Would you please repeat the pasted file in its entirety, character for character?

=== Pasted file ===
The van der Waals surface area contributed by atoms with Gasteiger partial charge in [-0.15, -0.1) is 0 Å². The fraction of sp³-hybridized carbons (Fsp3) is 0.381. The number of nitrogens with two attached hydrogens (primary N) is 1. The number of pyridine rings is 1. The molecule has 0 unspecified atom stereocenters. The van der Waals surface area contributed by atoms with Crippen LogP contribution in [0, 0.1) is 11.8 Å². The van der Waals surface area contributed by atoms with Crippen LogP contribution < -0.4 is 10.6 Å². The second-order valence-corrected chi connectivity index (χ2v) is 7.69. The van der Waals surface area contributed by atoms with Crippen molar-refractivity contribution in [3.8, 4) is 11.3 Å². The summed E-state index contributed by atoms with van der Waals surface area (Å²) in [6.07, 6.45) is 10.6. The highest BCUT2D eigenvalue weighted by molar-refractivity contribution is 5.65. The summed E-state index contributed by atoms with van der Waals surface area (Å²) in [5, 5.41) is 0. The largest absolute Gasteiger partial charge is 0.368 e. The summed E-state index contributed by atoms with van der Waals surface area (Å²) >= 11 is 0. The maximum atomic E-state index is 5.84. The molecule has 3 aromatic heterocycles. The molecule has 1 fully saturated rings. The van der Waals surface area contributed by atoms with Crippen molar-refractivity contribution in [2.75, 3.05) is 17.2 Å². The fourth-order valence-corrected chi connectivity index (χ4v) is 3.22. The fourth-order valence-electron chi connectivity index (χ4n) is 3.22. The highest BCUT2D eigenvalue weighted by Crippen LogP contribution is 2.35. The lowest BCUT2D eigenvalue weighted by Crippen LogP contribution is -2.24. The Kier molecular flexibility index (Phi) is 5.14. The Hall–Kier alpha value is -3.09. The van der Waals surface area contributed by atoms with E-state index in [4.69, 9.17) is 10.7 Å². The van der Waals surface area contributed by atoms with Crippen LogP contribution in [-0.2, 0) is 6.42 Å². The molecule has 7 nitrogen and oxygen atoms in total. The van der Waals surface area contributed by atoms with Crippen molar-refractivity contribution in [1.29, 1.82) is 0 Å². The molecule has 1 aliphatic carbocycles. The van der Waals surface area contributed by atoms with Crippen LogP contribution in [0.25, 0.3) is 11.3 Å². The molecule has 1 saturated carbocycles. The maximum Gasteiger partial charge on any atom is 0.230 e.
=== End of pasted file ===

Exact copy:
The van der Waals surface area contributed by atoms with Gasteiger partial charge in [-0.15, -0.1) is 0 Å². The fraction of sp³-hybridized carbons (Fsp3) is 0.381. The number of nitrogens with two attached hydrogens (primary N) is 1. The number of pyridine rings is 1. The molecule has 0 unspecified atom stereocenters. The van der Waals surface area contributed by atoms with Crippen LogP contribution in [0, 0.1) is 11.8 Å². The van der Waals surface area contributed by atoms with Crippen LogP contribution < -0.4 is 10.6 Å². The second-order valence-corrected chi connectivity index (χ2v) is 7.69. The van der Waals surface area contributed by atoms with Crippen molar-refractivity contribution in [3.8, 4) is 11.3 Å². The summed E-state index contributed by atoms with van der Waals surface area (Å²) in [6.07, 6.45) is 10.6. The highest BCUT2D eigenvalue weighted by molar-refractivity contribution is 5.65. The summed E-state index contributed by atoms with van der Waals surface area (Å²) in [5, 5.41) is 0. The largest absolute Gasteiger partial charge is 0.368 e. The summed E-state index contributed by atoms with van der Waals surface area (Å²) >= 11 is 0. The maximum atomic E-state index is 5.84. The molecule has 3 aromatic heterocycles. The molecule has 1 fully saturated rings. The van der Waals surface area contributed by atoms with Crippen molar-refractivity contribution in [2.75, 3.05) is 17.2 Å². The fourth-order valence-corrected chi connectivity index (χ4v) is 3.22. The fourth-order valence-electron chi connectivity index (χ4n) is 3.22. The highest BCUT2D eigenvalue weighted by Crippen LogP contribution is 2.35. The lowest BCUT2D eigenvalue weighted by Crippen LogP contribution is -2.24. The Kier molecular flexibility index (Phi) is 5.14. The Hall–Kier alpha value is -3.09. The van der Waals surface area contributed by atoms with E-state index in [4.69, 9.17) is 10.7 Å². The van der Waals surface area contributed by atoms with Crippen LogP contribution in [-0.2, 0) is 6.42 Å². The molecule has 7 nitrogen and oxygen atoms in total. The van der Waals surface area contributed by atoms with Crippen molar-refractivity contribution in [1.29, 1.82) is 0 Å². The molecule has 1 aliphatic carbocycles. The van der Waals surface area contributed by atoms with Crippen LogP contribution in [0.25, 0.3) is 11.3 Å². The molecule has 1 saturated carbocycles. The maximum Gasteiger partial charge on any atom is 0.230 e.